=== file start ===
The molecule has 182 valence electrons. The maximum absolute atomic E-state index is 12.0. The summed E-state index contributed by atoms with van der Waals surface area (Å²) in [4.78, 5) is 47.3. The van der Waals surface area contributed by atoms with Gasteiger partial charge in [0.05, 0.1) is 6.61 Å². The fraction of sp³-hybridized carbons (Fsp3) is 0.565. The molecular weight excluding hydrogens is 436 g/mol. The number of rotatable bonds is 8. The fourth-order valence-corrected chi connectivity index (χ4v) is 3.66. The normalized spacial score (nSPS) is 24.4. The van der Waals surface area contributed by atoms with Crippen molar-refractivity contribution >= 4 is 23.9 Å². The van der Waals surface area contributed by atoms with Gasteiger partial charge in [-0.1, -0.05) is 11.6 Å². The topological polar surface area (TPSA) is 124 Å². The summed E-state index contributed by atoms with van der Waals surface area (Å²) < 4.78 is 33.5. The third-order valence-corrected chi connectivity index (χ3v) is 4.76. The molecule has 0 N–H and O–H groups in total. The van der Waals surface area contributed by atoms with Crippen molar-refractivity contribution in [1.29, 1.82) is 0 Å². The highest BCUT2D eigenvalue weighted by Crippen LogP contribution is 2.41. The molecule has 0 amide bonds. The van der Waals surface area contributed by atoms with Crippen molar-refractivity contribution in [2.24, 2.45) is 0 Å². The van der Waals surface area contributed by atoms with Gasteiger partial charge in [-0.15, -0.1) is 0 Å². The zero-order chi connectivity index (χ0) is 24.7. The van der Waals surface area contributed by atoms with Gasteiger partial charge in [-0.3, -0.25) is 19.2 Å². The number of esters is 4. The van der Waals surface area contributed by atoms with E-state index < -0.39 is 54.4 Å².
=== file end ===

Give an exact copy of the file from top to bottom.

The molecule has 182 valence electrons. The maximum absolute atomic E-state index is 12.0. The summed E-state index contributed by atoms with van der Waals surface area (Å²) in [4.78, 5) is 47.3. The van der Waals surface area contributed by atoms with Gasteiger partial charge in [0.05, 0.1) is 6.61 Å². The fraction of sp³-hybridized carbons (Fsp3) is 0.565. The molecular weight excluding hydrogens is 436 g/mol. The number of rotatable bonds is 8. The fourth-order valence-corrected chi connectivity index (χ4v) is 3.66. The normalized spacial score (nSPS) is 24.4. The van der Waals surface area contributed by atoms with Crippen molar-refractivity contribution >= 4 is 23.9 Å². The van der Waals surface area contributed by atoms with Gasteiger partial charge in [-0.1, -0.05) is 11.6 Å². The topological polar surface area (TPSA) is 124 Å². The summed E-state index contributed by atoms with van der Waals surface area (Å²) < 4.78 is 33.5. The third-order valence-corrected chi connectivity index (χ3v) is 4.76. The molecule has 0 N–H and O–H groups in total. The van der Waals surface area contributed by atoms with Crippen molar-refractivity contribution in [1.29, 1.82) is 0 Å². The highest BCUT2D eigenvalue weighted by Crippen LogP contribution is 2.41. The molecule has 0 amide bonds. The van der Waals surface area contributed by atoms with Crippen molar-refractivity contribution in [2.24, 2.45) is 0 Å². The van der Waals surface area contributed by atoms with Gasteiger partial charge in [-0.15, -0.1) is 0 Å². The zero-order chi connectivity index (χ0) is 24.7. The van der Waals surface area contributed by atoms with Gasteiger partial charge in [-0.3, -0.25) is 19.2 Å². The number of esters is 4. The van der Waals surface area contributed by atoms with E-state index < -0.39 is 54.4 Å².